This series tackles a red-hot conundrum in multi-channel marketing acquisition: incrementality.
The topic isn’t new. In fact, retailers have struggled with its premise for over 100 years. John Wanamaker founded a successful department store back in 1888. He ploughed lots of money into advertising, and his observation remains just as relevant today.
“Half the money I spend on advertising is wasted; the trouble is, I don’t know which half.”
Digital marketers jostle for attention in a crowded market. And ad budgets don’t grow on trees – they should be chaperoned with maximum care. There are two ways to waste ad spend.
Reason 1: Invest budgets into campaigns that don’t convert.
Reason 2: Invest budgets into ads where customers would have converted anyway.
Performance advertising does a good job of helping advertisers avoid Reason 1. Spending money on non-incremental conversions, however, needs urgent attention.
So how can we ascertain whether our customers would have purchased our products if they hadn’t seen our ads?
Experimenting with Paid Ads
Let’s say you’re an eCommerce business. If you operate like most companies in the industry, you run your ads campaign with the express intention of generating revenue.
After your campaign has ended, you observe the fruit of your labors (the revenue driven by the ads you ran), and initial signs look positive.
Your campaign did well. Congratulations: You achieved a satisfactory ROAS.
But what would have happened if you had switched off your ads? What effect might you expect that to have had on your final revenue?
Optimal budget allocation unites all marketers when it comes to ad campaigns. But getting this right requires us to distinguish between two types of revenue.
You want to assign your ad spend so that it maximizes incremental revenue (i.e. what shoppers buy as a result of seeing your ads) rather than revenue from shoppers who would have bought your products anyway.
Interpreting this distinction remains a challenge for brands. Data by Forrester – which covered a recent boycott of Facebook ads – highlights this uncertainty. According to the research firm, “[…] very few people have dissected what is truly incremental versus what would have happened anyway.”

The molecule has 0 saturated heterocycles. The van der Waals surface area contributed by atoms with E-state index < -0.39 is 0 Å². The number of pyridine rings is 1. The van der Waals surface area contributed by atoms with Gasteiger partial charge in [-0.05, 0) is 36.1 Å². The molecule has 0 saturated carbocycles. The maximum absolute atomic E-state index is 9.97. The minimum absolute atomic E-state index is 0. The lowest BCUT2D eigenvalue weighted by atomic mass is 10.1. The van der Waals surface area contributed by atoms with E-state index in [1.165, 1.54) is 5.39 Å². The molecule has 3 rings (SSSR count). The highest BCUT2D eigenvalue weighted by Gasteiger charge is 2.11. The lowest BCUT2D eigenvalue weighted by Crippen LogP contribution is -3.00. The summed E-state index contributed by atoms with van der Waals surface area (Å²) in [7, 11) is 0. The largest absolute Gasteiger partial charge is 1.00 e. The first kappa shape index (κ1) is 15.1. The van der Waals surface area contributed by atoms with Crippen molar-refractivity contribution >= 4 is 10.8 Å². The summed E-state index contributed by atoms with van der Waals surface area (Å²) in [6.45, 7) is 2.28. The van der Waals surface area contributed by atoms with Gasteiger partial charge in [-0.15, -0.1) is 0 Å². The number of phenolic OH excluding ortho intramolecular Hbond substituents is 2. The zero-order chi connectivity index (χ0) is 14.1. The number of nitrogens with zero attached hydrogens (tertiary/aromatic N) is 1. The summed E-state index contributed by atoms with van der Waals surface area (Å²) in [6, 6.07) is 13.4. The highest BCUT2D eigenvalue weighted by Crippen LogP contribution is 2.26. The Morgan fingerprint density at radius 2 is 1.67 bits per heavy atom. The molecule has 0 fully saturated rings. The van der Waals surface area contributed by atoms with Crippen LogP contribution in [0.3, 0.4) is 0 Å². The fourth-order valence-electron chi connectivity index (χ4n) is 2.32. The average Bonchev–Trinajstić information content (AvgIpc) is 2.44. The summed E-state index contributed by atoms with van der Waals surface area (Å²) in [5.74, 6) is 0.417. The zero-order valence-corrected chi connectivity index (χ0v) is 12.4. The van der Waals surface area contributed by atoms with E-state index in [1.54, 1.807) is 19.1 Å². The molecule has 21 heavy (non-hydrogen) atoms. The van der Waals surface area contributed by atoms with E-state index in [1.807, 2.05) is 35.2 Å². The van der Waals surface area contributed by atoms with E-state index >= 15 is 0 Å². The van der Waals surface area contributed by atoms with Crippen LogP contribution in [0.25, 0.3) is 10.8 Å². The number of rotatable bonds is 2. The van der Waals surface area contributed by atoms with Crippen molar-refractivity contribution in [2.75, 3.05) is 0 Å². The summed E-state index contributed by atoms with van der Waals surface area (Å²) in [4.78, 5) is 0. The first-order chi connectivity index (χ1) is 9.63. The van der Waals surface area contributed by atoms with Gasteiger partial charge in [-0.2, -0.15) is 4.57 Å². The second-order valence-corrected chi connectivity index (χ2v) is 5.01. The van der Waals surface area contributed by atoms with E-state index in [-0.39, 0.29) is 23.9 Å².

Successful marketers are those who inform their attribution models with their test results.
The ability to master incrementality separates the most effective advertisers from everybody else. Today’s marketers have forensic-level reporting tools to play with.
But even though it feels like testing should be a straight-forward process, it isn’t. Third-party reporting stokes the fire of uncertainty, overvaluing some channels while undervaluing others.
Your success depends on combining healthy cynicism of third-party reporting with a scientific approach to testing. And that starts by questioning your KPIs.
Attitudes to Incremental KPIs are Changing
Each year, Crealytics surveys major retailers about their performance metrics. The State of KPIs (2020) revealed a shift in attitudes to campaign measurement.
Return on Ad Spend (ROAS) persists as a dominant KPI for retailers. But this time it only made #2 in the Top 5 list of industry metrics perceived to be “most important.” Decision makers cited incremental revenue as their #1.
Seeing these two KPIs rubbing shoulders feels awkward.
They still value a metric (ROAS) that fails to take incremental revenue into account. But the #1 spot indicates that they place major impetus on having an effective yardstick for evaluating their campaigns. Only when marketers know a campaign’s incremental impact can they get more from their ad spend.
Adopting incremental ROAS solves the problem. But how can we adapt traditional ROAS measurement so that it accounts for incremental revenue?
So far we raised a question that gives marketers sleepless nights: What happens to your campaign’s performance if you switch off your ads?
Knowing the incremental as opposed to nominal revenue your ads generate remains a key tenet of successful advertising. But despite its lofty status, incremental value clashes with the status quo (i.e. ROAS-based measurement).
How can we reconcile these two, opposing metrics? Let’s start with exploring the latter’s popularity.
For many years a culture of immediate results has awarded marketers based on how efficiently they spend their budgets.